According to ‘Bombardier’ Billy Wells…

In strength training, there are many books that are well thought of as ‘classics.’ One great example from way back in 1926 is Super Strength by Alan Calvert, and another more recent example is ‘Dinosaur Training’ by Brooks Kubik. I’m talking about the books that are well-known and highly regarded, in terms of the quality of information as well as the reputation of the author.

If you are seriously interested in training you can’t help but run into classics like these either though word of mouth or through your own individual research. Even if they haven’t read them, most people are at least familiar with the titles and so they are pretty well-known in most circles.

There are, however, some outstanding training books that have somehow slipped though the cracks. To me, these books are like buried treasure since they often contain information written from a totally different perspective than the typical stuff you’ll find.

You would be every surprised at some of the names who have written training guides – many people you would not expect although most are written by very obscure authors who simply thought enough of their experience to put it down on paper in order to teach others what they have learned.

Quite by accident, I ran across a great training book written by ‘Bombardier’ Billy Wells, a well- known English prize fighter from the early part of the last century. Wells was British Empire Champion from 1911 until 1919 and was the winner of one of the first Lonsdale Champion belts. Evidently he had quite a bit of personality outside the ring and it is certainly reflected in his writing. As far as what “Bombardier” recommends: plenty of physical training (usually Boxing related drills and calisthenics), fresh air, healthy living, a sound diet, mental clarity, building ‘nerve’ force and other methods of training that are as simple as they are effective.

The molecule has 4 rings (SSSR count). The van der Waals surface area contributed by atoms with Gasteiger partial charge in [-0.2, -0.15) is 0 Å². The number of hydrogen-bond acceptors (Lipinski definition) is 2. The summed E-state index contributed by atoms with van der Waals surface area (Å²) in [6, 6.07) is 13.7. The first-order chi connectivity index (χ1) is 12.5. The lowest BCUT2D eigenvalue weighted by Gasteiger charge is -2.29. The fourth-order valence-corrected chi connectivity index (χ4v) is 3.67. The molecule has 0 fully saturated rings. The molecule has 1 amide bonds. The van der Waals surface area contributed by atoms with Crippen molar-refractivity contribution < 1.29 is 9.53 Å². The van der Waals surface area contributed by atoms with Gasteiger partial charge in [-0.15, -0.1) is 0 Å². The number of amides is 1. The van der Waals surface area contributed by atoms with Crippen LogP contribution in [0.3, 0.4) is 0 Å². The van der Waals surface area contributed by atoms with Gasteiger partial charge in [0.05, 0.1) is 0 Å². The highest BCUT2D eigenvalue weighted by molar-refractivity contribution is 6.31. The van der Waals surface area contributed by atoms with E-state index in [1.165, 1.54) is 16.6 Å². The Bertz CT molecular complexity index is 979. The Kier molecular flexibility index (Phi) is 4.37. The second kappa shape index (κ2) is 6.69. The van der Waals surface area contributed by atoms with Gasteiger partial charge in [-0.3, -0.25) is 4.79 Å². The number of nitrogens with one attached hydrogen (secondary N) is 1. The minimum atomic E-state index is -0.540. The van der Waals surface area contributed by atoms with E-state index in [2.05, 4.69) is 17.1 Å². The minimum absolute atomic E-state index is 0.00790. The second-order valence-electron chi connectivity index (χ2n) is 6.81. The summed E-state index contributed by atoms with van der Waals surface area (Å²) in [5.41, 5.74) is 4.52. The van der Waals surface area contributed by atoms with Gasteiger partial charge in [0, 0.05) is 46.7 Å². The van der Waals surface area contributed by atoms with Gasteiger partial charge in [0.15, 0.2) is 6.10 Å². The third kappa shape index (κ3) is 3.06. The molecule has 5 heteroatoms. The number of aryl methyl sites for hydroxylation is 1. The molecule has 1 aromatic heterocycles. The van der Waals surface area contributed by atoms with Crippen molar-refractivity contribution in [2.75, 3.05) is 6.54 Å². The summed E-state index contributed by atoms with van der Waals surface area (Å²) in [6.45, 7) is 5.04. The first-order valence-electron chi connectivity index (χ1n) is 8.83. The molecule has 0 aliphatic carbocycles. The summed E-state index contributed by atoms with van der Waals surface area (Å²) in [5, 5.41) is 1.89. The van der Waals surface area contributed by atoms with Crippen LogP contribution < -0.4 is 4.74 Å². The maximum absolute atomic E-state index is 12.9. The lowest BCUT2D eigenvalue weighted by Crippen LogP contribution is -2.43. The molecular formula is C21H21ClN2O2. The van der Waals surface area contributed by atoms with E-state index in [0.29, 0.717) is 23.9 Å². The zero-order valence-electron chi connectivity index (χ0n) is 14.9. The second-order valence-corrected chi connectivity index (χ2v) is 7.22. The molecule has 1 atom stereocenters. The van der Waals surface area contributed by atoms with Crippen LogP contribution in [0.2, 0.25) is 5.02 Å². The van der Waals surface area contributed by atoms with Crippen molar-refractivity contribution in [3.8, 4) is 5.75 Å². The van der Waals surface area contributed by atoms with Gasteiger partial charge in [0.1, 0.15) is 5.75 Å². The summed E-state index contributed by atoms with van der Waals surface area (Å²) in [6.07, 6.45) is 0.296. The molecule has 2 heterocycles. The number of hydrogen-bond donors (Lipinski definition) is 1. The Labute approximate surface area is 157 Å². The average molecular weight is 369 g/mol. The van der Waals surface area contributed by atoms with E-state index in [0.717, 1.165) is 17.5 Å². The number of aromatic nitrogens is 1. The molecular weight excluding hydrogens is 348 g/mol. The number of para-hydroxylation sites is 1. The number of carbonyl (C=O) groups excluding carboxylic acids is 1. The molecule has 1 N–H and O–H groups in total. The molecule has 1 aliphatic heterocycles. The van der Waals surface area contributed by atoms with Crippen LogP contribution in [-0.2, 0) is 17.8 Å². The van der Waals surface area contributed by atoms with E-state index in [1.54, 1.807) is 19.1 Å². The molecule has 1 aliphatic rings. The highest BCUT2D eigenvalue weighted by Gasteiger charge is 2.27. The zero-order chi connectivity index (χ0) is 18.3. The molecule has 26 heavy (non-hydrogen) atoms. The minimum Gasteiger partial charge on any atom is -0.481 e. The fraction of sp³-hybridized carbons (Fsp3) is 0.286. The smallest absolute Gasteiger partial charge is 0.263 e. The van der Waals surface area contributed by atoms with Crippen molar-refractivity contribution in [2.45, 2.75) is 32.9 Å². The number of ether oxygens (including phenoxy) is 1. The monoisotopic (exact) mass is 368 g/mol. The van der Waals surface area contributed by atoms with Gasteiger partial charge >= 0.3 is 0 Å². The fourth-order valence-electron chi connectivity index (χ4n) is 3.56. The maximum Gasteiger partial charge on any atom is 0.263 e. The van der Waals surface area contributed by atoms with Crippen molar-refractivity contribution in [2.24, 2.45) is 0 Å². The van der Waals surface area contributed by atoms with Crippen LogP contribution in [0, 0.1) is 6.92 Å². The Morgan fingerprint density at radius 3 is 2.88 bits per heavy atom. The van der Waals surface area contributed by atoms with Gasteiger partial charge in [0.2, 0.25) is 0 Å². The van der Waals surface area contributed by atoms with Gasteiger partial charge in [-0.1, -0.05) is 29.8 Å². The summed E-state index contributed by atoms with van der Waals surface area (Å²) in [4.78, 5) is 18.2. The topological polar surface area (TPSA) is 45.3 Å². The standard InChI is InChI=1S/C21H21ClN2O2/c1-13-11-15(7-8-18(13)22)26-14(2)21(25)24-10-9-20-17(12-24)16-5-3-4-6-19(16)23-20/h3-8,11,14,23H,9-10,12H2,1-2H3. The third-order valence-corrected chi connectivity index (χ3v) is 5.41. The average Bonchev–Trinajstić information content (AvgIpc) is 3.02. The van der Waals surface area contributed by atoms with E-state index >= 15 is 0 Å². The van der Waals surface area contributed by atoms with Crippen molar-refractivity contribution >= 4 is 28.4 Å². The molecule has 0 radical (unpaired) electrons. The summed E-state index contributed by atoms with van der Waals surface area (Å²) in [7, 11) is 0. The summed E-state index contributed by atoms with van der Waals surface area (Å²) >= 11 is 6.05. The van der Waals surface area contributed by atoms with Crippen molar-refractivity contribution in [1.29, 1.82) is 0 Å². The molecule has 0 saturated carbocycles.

Mr. “Bombardier” also wasn’t afraid to say what was on his mind either and has some pretty interesting observations on a few topics that I will share with you at a later date.

Train hard
John Wood

In strength training, there are many books that are well thought of as ‘classics.’ One great example from way back in 1926 is Super Strength by Alan Calvert, and another more recent example is ‘Dinosaur Training’ by Brooks Kubik. I’m talking about the books that are well-known and highly regarded, in terms of the quality of information as well as the reputation of the author.

If you are seriously interested in training you can’t help but run into classics like these either though word of mouth or through your own individual research. Even if they haven’t read them, most people are at least familiar with the titles and so they are pretty well-known in most circles.

There are, however, some outstanding training books that have somehow slipped though the cracks. To me, these books are like buried treasure since they often contain information written from a totally different perspective than the typical stuff you’ll find.

You would be every surprised at some of the names who have written training guides – many people you would not expect although most are written by very obscure authors who simply thought enough of their experience to put it down on paper in order to teach others what they have learned.

Quite by accident, I ran across a great training book written by ‘Bombardier’ Billy Wells, a well- known English prize fighter from the early part of the last century. Wells was British Empire Champion from 1911 until 1919 and was the winner of one of the first Lonsdale Champion belts. Evidently he had quite a bit of personality outside the ring and it is certainly reflected in his writing. As far as what “Bombardier” recommends: plenty of physical training (usually Boxing related drills and calisthenics), fresh air, healthy living, a sound diet, mental clarity, building ‘nerve’ force and other methods of training that are as simple as they are effective.

Mr. “Bombardier” also wasn’t afraid to say what was on his mind either and has some pretty interesting observations on a few topics that I will share with you at a later date.

Train hard
John Wood